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List of equipment of the United States Army

From Wikipedia, the free encyclopedia

The following is a list of equipment of the United States Army:

Small arms

Model Image Caliber Type Origin Details
Pistols
M9
M9-pistolet.jpg
9 x 19mm NATO Pistol  Italy and  United States Beretta 92FS
To be replaced by the M17 Modular Handgun System[1][2]
M11
SIG-P228-p1030033.jpg
9 x 19mm NATO Pistol  Germany
  Switzerland
 United States
Sig Sauer P228
To be replaced by the M18 Modular Handgun System[2]
M17, M18
XM17-XM18 Modular Handgun.jpg
9 x 19mm NATO Pistol  Germany
  Switzerland
 United States
Sig Sauer P320
Won the Modular Handgun System competition[3]
Mk 24
HK45C Threaded Barrel.jpg
45 ACP Pistol  Germany HK45 Compact Tactical - limited use in special forces/special operations forces operators
Mk 25
SIGSAUER MK25 AND SUREFIREX300ULTRA.jpg
9 x 19mm NATO Pistol  Germany
  Switzerland
Sig P226 - limited use in special forces/special operations forces operators
Mk 26
Glock 26 (6971790359).jpg
9 x 19mm NATO Pistol  Austria Glock 26 - limited use in special forces/special operations forces operators[4]
Mk 27
GLOCK 19.JPG
9 x 19mm NATO Pistol  Austria Glock 19 - limited use in special forces/special operations forces operators[4]
Mk 28
ARMS & Hunting 2012 exhibition (474-23).jpg
9 x 19mm NATO Pistol  Austria Glock 17 - limited use in special forces/special operations forces operators[4]
Mk 29
Glock34 with gtl22.jpg
9 x 19mm NATO Pistol  Austria Glock 34 - limited use in special forces/special operations forces operators[4]
Submachine guns
B&T APC9 Pro-K
Police Carbine APC Parabellum 9x19 calibre Switzerland Swiss defence industrry military technology 001.jpg
9 x 19mm NATO Submachine gun  United States

  Switzerland

Used in Military Police and Security Details as Sub Compact Weapon (SCW) [5]

As of 2019 the united states has adopted a small number for use.

SIG Sauer MPX
SIG̠MPX.jpg
9 x 19mm NATO Submachine gun  Germany
  Switzerland
Used in night operations, close quarters, hostage rescue, and escort
MP5
MP5t.png
9 x 19mm NATO Submachine gun  Germany Used in night operations, close quarters, hostage rescue, and escort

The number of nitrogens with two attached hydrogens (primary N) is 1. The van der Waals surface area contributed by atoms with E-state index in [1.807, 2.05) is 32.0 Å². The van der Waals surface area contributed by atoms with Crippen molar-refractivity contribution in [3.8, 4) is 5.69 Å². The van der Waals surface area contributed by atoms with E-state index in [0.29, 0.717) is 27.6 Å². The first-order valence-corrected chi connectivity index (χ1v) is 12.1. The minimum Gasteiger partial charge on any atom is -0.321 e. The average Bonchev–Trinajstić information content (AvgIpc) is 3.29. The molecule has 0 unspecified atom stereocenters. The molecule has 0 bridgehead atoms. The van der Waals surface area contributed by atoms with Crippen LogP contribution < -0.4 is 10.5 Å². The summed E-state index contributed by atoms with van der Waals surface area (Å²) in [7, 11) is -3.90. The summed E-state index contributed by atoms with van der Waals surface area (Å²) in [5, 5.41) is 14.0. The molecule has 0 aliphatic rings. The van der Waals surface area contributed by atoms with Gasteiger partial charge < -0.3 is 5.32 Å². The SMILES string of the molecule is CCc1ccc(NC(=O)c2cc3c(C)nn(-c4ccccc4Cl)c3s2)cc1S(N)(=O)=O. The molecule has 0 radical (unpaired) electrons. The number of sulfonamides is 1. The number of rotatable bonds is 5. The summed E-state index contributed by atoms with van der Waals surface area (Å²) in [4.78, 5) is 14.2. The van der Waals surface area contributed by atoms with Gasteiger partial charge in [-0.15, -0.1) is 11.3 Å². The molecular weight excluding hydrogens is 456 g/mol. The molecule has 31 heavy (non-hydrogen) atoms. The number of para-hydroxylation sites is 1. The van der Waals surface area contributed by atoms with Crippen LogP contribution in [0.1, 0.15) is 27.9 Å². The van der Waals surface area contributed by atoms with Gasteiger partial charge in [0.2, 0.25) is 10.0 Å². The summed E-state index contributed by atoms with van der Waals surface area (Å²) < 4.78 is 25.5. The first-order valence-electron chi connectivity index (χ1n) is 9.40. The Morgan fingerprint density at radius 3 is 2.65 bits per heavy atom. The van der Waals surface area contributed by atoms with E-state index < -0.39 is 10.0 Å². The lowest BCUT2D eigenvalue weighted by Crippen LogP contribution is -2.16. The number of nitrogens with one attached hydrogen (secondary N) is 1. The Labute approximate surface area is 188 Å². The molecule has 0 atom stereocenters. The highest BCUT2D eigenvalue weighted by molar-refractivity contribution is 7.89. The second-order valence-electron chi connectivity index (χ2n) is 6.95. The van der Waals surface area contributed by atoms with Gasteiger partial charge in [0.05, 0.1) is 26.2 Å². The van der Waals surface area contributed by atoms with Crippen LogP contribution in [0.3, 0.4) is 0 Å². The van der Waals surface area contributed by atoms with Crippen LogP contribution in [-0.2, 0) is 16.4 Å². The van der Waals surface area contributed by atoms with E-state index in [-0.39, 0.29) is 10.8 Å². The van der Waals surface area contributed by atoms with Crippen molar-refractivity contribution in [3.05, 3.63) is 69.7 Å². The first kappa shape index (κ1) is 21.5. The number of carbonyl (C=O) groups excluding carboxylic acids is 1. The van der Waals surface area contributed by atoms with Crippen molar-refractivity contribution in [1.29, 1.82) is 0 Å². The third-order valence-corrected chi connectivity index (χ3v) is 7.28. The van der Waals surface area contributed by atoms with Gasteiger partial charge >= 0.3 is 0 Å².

Small Caliber Rifles/carbine
M16
M16A4-JH01 noBG.jpg
5.56×45mm NATO Assault rifle  United States Former standard service rifle, Formerly in use with Army National Guard.[6][7]
M4
PEO M4 Carbine RAS M68 CCO.jpg
5.56×45mm NATO Carbine  United States Standard service rifle and used by special forces/special operations forces operators[8][9]
Mk 16 Mod 0 / Mk 17 Mod 0
FN SCAR-L - FN SCAR-H.jpg
5.56×45mm NATO

7.62×51mm NATO

Assault rifle / Battle rifle  Belgium &  United States Used by US Army Rangers and Delta Force
HK416
HK416.jpg
5.56×45mm NATO Assault rifle  Germany Used by Delta Force  and US Navy Seals
SIG Sauer MCX
SIG-MCX-Rifle.jpeg
5.56×45mm NATO, .300 AAC Blackout Assault rifle  Germany
  Switzerland
Used by Joint Special Operations Command
Shotguns
500 MILLS
PEO Mossberg 590A1.jpg
12-gauge Shotgun  United States Used by Delta Force
Ithaca 37
Ithaca 37.jpg
12-gauge Shotgun  United States
M1014
Benelli m4 2.jpg
12-gauge Shotgun  Italy
M26 MASS
PEO M26 MASS Stand-alone.jpg
12-gauge Modular Accessory Shotgun System  United States Attaches to M4 or standalone
Machine guns
M249
M249 Automatic Rifle.jpg
5.56×45mm NATO Light machine gun  United States Belt-fed, but can be used with STANAG magazines[10][11]
M240
M240B Medium Machine Gun (7414626696).jpg
7.62×51mm NATO General purpose machine gun  United States Belt-fed[12][13]
Browning M2
M2 Browning, Musée de l'Armée.jpg
.50 BMG Heavy machine gun  United States Mounted on vehicles or tripods.[14]
DMRs and sniper rifles
Mk 14 EBR
PEO M14 EBR.jpg
7.62×51mm NATO Designated Marksman Rifle  United States To be replaced with the M110A1 CSASS
M110 SASS
M110 ECP Left.jpg
7.62×51mm NATO Designated Marksman Rifle  United States KAC SR-25
M110A1 CSASS
M110A1 SDMR.jpg
7.62×51mm NATO, 6.5mm Creedmoor Compact Squad Designated Marksman Rifle  Germany HK 417 Sniper, Replacing M110 SASS and M14 EBR
SIG Sauer 716 G2 7.62×51mm NATO Designated Marksman Rifle  United States
M24 SWS
IDF-M24-SWS-pic001.jpg
7.62×51mm NATO Sniper Weapon System  United States Remington 700
M2010 ESR
XM2010 November 2010.jpg
.300 Winchester Magnum Enhanced Sniper Rifle  United States
Mk 13
Mod 5
Mk.13 MOD 5 sniper rifle.jpg
.300 Winchester Magnum Sniper Rifle  United Kingdom AI Arctic Warfare
Mk 20 SSR
FN SCAR.jpg
7.62×51mm NATO, 6.5mm Creedmoor Sniper Support Rifle  Belgium
 United States
FN SCAR-H TPR
Mk 21 PSR
R-MSR.jpg
7.62×51mm NATO, .300 Winchester Magnum, .338 Lapua Magnum Precision Sniper Rifle  United States Remington MSR
Mk 22 ASR
MRAD black-barrel-profile.jpg
7,62x51 NATO, .300 Norma Magnum, .338 Norma Magnum Advanced Sniper Rifle  United States Barret MRAD
M107
M107A1 Sniper Rifle Display in Armor School Museum 20130302a.jpg
.50 BMG Anti-materiel rifle, sniper rifle  United States
Grenade-based weapons
Mk 19
MK19-02.jpg
40mm Automatic grenade launcher  United States Belt-fed.[15][16]
Mk 47 Striker
MK47.jpg
40mm Automatic grenade launcher  United States Fire-control system
M203
PEO M203A2 Grenade Launcher.jpg
40mm Grenade launcher  United States Single-shot underbarrel grenade launcher[17][18]
M320
PEO M320 Grenade Launcher.jpg